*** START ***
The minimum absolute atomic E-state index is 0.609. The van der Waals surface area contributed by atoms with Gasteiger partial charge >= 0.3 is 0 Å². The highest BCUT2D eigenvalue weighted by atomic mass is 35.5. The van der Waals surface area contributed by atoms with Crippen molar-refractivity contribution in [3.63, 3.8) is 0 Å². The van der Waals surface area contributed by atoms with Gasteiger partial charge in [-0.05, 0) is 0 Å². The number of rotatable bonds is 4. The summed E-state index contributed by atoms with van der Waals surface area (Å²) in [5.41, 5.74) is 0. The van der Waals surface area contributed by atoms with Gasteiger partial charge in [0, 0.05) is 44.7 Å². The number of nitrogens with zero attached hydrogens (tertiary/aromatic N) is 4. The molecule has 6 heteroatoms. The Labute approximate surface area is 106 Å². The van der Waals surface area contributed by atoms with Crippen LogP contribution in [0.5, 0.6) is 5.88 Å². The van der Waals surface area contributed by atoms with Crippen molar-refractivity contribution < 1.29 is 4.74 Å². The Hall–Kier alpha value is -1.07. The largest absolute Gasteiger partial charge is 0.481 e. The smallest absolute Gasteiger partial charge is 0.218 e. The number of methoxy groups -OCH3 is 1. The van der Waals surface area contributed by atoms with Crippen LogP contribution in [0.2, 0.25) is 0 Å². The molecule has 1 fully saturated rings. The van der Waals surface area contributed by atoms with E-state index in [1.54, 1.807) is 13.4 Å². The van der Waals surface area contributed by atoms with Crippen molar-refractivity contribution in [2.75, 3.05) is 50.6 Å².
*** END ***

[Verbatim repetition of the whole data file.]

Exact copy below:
The minimum absolute atomic E-state index is 0.609. The van der Waals surface area contributed by atoms with Gasteiger partial charge >= 0.3 is 0 Å². The highest BCUT2D eigenvalue weighted by atomic mass is 35.5. The van der Waals surface area contributed by atoms with Crippen molar-refractivity contribution in [3.63, 3.8) is 0 Å². The van der Waals surface area contributed by atoms with Gasteiger partial charge in [-0.05, 0) is 0 Å². The number of rotatable bonds is 4. The summed E-state index contributed by atoms with van der Waals surface area (Å²) in [5.41, 5.74) is 0. The van der Waals surface area contributed by atoms with Gasteiger partial charge in [0, 0.05) is 44.7 Å². The number of nitrogens with zero attached hydrogens (tertiary/aromatic N) is 4. The molecule has 6 heteroatoms. The Labute approximate surface area is 106 Å². The van der Waals surface area contributed by atoms with Crippen LogP contribution in [0.5, 0.6) is 5.88 Å². The van der Waals surface area contributed by atoms with Crippen molar-refractivity contribution < 1.29 is 4.74 Å². The Hall–Kier alpha value is -1.07. The largest absolute Gasteiger partial charge is 0.481 e. The smallest absolute Gasteiger partial charge is 0.218 e. The number of methoxy groups -OCH3 is 1. The van der Waals surface area contributed by atoms with Crippen LogP contribution in [0.2, 0.25) is 0 Å². The molecule has 1 fully saturated rings. The van der Waals surface area contributed by atoms with E-state index in [1.54, 1.807) is 13.4 Å². The van der Waals surface area contributed by atoms with Crippen molar-refractivity contribution in [2.75, 3.05) is 50.6 Å².